Reviews by jsparrow7
On 12/3 jsparrow7 wrote: While a graduate student at Oxford University, Carolyn Weber is drawn into an adventure she never expected. Nothing in her background has inspired a search for spiritual truth but, while in the midst of the educational elite, she begins to question her beliefs. On this journey, she meets a variety ... A Lover Of Words Meets the Living Word
On 8/7 jsparrow7 wrote: On September 11, 2001, Michael and his seeing eye dog, Roselle, walked down 78 flights of stairs in the North Tower of the World Trade Center and survived. The story of this day is told throughout the book, interspersed with the story of the author’s life. As the author states, “The real story, ... The Events of One Day. The Story of a Lifetime.
On 7/5 jsparrow7 wrote: I approached this book with curiosity and trepidation. As a teacher of psychology, I was looking for the latest, valid research. As a Christian, I was looking to see if the author affirmed the value of women based on scripture. I was pleased to find both. The basic assumption is that men and women think ... Definitely worth the read.
On 1/7 jsparrow7 wrote: Let’s Do Lunch: Great Recipes and Encouragement I don’t believe in a “one size fits all” approach to a healthy lifestyle. Wilson’s stance is much the same. He provides ways to find what is best for you as an individual but, along the way, provides tips that will lead to more nutritious eating ... Good Recipes and Encouragement
On 7/5 jsparrow7 wrote: Ever want to have a talk with God where you could clearly and immediately hear His voice? Just imagine you could invite a wise, beloved mentor to sit on your porch and sip a glass of tea while discussing the cares of the world and most importantly, your life. No question is off limits. The author uses ... God speaks to you!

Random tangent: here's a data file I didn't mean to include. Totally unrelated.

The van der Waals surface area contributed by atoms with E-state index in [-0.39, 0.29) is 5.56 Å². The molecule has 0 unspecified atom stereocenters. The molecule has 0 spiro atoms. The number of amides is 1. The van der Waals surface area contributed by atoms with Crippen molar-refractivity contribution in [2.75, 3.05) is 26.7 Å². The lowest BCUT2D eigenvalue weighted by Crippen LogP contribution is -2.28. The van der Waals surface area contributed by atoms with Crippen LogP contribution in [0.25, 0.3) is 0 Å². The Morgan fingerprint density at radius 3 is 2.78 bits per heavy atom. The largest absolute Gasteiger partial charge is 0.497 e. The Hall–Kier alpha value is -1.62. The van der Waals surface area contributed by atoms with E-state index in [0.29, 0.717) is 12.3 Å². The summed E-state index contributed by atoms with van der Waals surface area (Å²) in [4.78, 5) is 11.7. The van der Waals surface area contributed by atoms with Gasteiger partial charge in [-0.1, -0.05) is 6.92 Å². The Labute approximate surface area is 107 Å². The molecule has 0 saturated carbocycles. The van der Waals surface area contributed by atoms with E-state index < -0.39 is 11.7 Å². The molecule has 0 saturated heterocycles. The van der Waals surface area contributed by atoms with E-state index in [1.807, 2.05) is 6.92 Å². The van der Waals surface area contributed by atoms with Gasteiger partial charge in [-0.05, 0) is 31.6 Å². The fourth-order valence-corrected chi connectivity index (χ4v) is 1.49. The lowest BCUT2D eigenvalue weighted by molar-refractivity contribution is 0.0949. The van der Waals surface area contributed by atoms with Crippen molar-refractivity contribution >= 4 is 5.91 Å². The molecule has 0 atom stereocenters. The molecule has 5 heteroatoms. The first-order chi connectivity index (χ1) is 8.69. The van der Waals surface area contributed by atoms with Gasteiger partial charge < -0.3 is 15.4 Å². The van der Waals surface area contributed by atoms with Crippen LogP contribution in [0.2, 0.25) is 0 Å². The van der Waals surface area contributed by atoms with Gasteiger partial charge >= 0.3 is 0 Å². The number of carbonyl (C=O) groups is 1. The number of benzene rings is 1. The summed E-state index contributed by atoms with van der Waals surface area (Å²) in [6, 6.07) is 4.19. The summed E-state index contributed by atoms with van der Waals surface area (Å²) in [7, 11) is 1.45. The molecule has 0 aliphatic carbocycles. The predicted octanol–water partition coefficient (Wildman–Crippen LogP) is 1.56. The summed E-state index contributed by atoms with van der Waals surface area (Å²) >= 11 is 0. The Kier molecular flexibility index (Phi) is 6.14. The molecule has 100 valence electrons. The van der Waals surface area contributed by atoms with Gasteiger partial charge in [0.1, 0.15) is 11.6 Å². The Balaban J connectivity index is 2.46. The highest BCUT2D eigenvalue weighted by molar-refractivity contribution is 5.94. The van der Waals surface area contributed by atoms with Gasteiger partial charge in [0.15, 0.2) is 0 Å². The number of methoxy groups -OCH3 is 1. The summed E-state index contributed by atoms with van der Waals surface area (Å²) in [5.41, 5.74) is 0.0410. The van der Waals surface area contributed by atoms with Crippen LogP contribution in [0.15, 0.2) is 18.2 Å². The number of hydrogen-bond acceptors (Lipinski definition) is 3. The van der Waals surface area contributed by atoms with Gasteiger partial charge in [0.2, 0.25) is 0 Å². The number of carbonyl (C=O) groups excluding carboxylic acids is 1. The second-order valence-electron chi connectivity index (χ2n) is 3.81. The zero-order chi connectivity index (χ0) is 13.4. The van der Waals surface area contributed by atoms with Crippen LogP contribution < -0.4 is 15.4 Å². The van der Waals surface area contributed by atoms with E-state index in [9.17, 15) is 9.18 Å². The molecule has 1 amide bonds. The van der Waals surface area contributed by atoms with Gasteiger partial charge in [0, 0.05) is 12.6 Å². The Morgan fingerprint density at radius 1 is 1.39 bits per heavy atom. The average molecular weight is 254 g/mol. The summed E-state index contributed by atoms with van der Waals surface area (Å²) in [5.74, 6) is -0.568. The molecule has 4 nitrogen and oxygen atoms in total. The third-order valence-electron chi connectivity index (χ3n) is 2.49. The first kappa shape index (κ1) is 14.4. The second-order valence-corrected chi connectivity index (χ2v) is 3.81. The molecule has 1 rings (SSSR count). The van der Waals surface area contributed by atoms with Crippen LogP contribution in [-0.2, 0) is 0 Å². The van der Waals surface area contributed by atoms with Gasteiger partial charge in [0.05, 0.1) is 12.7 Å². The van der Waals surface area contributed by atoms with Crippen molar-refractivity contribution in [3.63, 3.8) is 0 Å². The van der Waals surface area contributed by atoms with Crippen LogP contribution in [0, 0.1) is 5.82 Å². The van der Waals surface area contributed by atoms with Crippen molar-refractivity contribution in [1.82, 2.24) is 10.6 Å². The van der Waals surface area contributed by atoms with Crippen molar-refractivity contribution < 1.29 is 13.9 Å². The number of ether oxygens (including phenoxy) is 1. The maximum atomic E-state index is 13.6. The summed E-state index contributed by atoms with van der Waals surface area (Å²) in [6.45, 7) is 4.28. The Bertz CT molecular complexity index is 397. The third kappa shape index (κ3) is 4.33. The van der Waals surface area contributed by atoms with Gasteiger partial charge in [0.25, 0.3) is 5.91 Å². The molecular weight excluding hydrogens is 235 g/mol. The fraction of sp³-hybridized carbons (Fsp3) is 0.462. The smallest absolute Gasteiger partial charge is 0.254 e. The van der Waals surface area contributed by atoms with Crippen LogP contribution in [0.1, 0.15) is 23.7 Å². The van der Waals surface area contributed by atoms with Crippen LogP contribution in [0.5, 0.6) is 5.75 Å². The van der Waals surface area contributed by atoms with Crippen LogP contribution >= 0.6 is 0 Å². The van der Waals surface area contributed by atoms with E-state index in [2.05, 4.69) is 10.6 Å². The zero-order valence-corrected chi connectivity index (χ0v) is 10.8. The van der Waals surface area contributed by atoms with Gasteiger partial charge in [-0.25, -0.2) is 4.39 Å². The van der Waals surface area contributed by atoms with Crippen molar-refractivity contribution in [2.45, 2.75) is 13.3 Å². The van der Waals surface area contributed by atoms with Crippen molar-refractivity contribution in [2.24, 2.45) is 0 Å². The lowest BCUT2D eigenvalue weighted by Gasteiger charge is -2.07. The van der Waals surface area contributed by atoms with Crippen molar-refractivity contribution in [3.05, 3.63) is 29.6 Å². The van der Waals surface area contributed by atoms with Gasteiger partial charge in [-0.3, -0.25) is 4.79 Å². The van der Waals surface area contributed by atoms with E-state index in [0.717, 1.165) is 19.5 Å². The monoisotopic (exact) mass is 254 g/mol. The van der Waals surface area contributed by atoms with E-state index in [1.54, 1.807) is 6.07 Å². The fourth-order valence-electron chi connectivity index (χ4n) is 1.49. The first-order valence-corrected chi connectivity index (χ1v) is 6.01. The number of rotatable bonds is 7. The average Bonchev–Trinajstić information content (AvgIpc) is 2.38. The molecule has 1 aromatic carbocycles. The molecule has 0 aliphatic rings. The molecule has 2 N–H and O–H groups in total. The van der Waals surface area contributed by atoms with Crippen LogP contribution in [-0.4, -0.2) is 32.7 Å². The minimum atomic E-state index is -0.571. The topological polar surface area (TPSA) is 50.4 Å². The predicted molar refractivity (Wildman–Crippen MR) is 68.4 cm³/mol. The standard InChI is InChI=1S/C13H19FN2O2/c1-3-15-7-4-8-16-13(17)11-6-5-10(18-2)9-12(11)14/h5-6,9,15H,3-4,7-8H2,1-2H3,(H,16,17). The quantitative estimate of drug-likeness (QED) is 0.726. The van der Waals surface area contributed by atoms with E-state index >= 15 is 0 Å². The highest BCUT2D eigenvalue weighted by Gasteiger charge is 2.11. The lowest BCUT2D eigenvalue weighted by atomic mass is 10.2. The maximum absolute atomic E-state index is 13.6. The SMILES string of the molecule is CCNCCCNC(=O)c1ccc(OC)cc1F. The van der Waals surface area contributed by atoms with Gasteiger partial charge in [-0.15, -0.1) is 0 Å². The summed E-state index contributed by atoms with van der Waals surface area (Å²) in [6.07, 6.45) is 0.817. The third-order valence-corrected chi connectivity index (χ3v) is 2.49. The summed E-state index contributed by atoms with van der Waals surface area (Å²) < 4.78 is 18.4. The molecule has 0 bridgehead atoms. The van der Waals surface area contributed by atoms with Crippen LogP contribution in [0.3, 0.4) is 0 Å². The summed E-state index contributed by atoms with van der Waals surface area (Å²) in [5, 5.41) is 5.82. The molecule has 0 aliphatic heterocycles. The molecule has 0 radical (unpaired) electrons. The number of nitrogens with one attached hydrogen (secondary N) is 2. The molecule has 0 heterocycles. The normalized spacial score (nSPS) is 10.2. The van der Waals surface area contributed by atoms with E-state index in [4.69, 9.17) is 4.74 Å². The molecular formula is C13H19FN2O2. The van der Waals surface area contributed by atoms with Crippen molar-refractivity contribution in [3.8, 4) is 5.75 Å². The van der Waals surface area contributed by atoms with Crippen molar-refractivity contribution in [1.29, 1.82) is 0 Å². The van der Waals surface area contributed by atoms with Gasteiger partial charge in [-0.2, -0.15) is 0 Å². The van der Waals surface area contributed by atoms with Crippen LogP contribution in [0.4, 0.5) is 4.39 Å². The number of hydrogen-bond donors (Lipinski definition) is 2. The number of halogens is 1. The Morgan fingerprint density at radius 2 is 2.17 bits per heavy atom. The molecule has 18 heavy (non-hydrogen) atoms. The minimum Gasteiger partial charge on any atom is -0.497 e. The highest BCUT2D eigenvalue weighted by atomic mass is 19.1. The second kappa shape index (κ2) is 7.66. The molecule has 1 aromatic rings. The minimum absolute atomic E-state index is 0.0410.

On 2/6 jsparrow7 wrote: "Each one of you also must love his wife...and wife must respect her husband." Ephesians 5:33 (NIV) Currently, one of the most studied questions in psychology is the role of gender in today's world. The author of The Language of Love & Respect examines this question using the Bible, research and illustrations ... What he meant is not what she heard.... and other truths
On 9/8 jsparrow7 wrote: Max’s words, as always, are compelling and challenging. After at lest 25 books, his words still stir my soul and bring hope. At the time I started this book, I thought I had few fears. Reading down the list of chapters in the table of contents nixed that illusion. Fear comes in many forms. Most are ... Max does it again... and better than ever!
On 7/22 jsparrow7 wrote: This tongue-in-cheek book, scattered with bits of truth, points out gender differences, a trendy topic in psychology circles. Written by two married guys, the reader should expect hilarious (and sometimes distorted) observations. Taken in perspective, this book may encourage lively discussions for ... Not an "almost nearly perfect" book... but fun for discussion starters
On 5/26 jsparrow7 wrote: Some may envision children with Jell-O-red smiles, rambunctious puppies, or Fourth of July parades. For others, joy may conjure up memories of time spent with someone you love or warm summer evenings. However, in this book, the author takes a more scientific approach. Through the use of SPECT (single ... How do you picture joy?,
On 4/27 jsparrow7 wrote: Has someone ever impacted your life by saying what you needed to hear at just the right time? In The Noticer, a community is blessed to have a quirky man named Jones who turns up at just the right place, at just the right time. His words are words you may have heard before. Then, at other times, he takes ... Lunatic...or Angel?
On 11/25 jsparrow7 wrote: Written by two friends, a Christian from the United States and a Jew from Israel, this “arm chair tour” of Israel illustrates miracles, both ancient and modern. As the two friends move from the Judean Wilderness to the Garden Tomb, the women journey not only in miles but in depth of heart and kinship. ... “In Israel, in order to be a realist, you must believe in miracles.” (David Ben-Gurion, p. 18)